I remember when I bought this CD, my friends would wonder why the band put Jon‘s solo song “Blaze of Glory” on the band’s greatest hits release. I didn’t have a problem with it because (1) I didn’t want to have to buy the soundtrack of Young Guns II to get the song on CD, and (2) “Runaway” technically wasn’t a Bon Jovi song (in terms of this line-up), because it was released before Jon had the band together. This song has grown on me throughout the years, where I wasn’t a fan of it much when it first came out. Track ten is where I have a problem with the album. Why remake “Livin’ On A Prayer,” rename it “Prayer ’94,” and put it on the same record as the original? I did not like this version when it came out, and still do not. The only thing I enjoyed about it is Sambora can be heard more vocally with this slower paced version. Some fans like this better than the original, but this one makes me scratch my head. I would rather have had something like “I’ll Sleep When I’m Dead” or “In These Arms” from the Keep The Faith release, or even another song from the first two albums (which only gets one song each), than a remake of something I already heard earlier on the record. There is nothing wrong musically with the song. I just don’t see the need to have it on here. I always skip this song.
The hits “Bad Medicine” and “I’ll Be There For You” comes after the remake to keep the radio friendly singles flowing. “Bad Medicine,” again, was one that had two different videos — one with the band performing, and the other, where fans (led by comedian Sam Kinison) shot the band playing the song. Both were MTV regulars, and made me want to see them live, although I never saw them in concert. “Bad Medicine” shows drummer Tico Torres‘ skills. Although he is not always named as one of rock’s best drummers, I think he always provides a solid strong, backbeat to the songs. He is an underrated drummer. The album closes with “In And Out of Love” and “Runaway,” detailing the band’s earlier songs. I remember hearing “In And Out Of Love” at my school dances when I was in junior high. Although it wasn’t a danceable song, I remember the days when the deejays played hard rock and a variety of styles before the end of my high school years, when all they played was rap. I always liked “In And Out of Love,” but never got into “Runaway” as much as the other songs from the band, but it is still a great closer for the album.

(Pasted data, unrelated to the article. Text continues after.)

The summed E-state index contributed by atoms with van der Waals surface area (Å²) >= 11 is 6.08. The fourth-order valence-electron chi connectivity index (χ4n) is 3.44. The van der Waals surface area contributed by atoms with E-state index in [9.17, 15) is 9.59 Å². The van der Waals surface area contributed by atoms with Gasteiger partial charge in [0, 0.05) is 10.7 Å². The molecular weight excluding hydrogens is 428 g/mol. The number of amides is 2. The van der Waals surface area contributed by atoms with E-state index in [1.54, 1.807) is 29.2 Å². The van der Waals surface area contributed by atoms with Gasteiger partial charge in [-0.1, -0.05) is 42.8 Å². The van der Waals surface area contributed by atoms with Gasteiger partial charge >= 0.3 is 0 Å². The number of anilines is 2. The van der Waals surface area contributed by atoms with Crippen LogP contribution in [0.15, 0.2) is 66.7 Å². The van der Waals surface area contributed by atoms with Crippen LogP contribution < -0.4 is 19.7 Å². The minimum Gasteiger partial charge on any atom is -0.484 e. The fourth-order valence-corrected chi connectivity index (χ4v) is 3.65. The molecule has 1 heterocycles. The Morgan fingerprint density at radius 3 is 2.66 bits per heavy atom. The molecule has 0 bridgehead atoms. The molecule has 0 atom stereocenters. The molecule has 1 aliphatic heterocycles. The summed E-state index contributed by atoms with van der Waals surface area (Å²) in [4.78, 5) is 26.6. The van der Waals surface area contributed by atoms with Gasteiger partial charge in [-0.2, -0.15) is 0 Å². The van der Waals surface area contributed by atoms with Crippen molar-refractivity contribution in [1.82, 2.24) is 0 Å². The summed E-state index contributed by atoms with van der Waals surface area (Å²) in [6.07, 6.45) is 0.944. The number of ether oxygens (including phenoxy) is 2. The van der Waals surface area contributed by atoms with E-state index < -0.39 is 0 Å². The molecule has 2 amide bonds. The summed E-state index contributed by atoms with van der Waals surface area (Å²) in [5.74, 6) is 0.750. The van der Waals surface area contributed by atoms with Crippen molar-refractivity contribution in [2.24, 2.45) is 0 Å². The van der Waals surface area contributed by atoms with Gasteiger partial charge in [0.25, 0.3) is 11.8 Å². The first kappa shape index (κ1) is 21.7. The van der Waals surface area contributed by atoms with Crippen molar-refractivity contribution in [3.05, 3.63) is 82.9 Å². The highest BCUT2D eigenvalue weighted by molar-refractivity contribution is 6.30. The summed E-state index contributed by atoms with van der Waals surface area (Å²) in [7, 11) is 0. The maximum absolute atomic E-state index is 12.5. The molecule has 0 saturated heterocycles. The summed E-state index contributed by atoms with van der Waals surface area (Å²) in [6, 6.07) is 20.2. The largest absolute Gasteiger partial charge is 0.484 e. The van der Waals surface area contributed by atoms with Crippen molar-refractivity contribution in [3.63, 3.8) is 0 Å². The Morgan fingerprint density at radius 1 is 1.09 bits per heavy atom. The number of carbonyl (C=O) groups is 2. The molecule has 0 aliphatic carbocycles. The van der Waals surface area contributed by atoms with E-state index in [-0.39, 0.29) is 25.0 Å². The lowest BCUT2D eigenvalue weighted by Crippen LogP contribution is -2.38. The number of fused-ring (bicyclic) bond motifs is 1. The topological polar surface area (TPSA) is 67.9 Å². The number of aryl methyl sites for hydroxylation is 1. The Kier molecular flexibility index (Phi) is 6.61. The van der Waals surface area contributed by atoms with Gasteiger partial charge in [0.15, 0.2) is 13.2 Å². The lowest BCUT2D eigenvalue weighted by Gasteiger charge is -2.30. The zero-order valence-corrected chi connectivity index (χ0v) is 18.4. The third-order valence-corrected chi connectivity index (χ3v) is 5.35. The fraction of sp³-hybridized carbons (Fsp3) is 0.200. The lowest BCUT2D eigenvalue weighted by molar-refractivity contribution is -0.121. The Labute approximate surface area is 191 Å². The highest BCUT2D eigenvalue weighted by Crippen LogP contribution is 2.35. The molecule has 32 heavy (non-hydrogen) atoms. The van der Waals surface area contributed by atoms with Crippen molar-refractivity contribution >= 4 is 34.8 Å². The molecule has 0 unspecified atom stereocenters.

One of the things I like about Cross Road is that the songs are not in chronological order from the early songs to the more recent, along with the newer songs are placed throughout the album and not all placed together, so they could be heard next to the more well known songs. As I said earlier, I would’ve liked the two earlier albums more represented (there was one greatest hits album from the band that was only released in Australia featuring the first three albums), or another rocker instead of “Prayer ’94” Reviews are personal opinions right? However, this is a nice package for those that want to have a collection of their radio songs, as an introduction to the band’s work. The overall flow of the release is nice, without having to skip many songs. This is a release that one can’t go wrong with owning.
01. Livin’ On A Prayer
02. Keep The Faith
03. Someday I’ll Be Saturday Night
05. Wanted Dead Or Alive
06. Lay Your Hands On Me
07. You Give Love A Bad Name
08. Bed Of Roses
09. Blaze of Glory
10. Prayer ’94
11. Bad Medicine
12. I’ll Be There For You
13. In And Out of Love
Jon Bon Jovi– lead vocals, additional guitars
Richie Sambora – lead guitars, backing vocals
Alec John Such – bass, backing vocals
Tico Torres – drums, percussion
David Bryan – keyboards, backing vocals
Hugh McDonald – bass, backing vocals
Kenny Aronoff – drums, percussion
Jeff Beck – guitar
Peter Berring – background vocals arrangements
Roy Bittan – keyboards
Carole Brooks – background vocals
Jeanie Brooks – background vocals
Joanie Bye – background vocals
Randy Cantor – synth programs
Lovena Fox – background vocals
David Grahamme – background vocals
Phil Hoffer – background vocals
Linda Hunt – background vocals
Michael Kamen – strings orchestration, arrangement and conduction
Randy Jackson – bass
Frankie La Rocka – drums
Cecille Larochelle – background vocals
Sue Leonard – background vocals
Tommy Mandel – synthesizers
Myna Matthews – background vocals
Guoudin Morris – percussion
Aldo Nova – electric guitars, acoustic guitars, keyboards
Tim Pierce – guitar
Jim Salamone – lynn programs
Mick Seeley – background vocals
Joanie Taylor – background vocals
Benmont Tench – organ
Rick Valenti – background vocals
Oren Waters – background vocals
Julia Waters – background vocals
Maxine Waters – background vocals
John Webster – keyboards
Mastered by George Marino
Producers: Jon Bon Jovi, Richie Sambora, Bruce Fairbairn, Tony Bongiovi, Bob Rock, Peter Collins, Danny Kortchmar, Lance Quinn
Reviewed by Lance Lumley for Sleaze Roxx, October 2019
Bon Jovi‘s “In And Out of Love” video:
Music video by Bon Jovi performing In And Out Of Love. (C) 1985 UMG Recordings, Inc.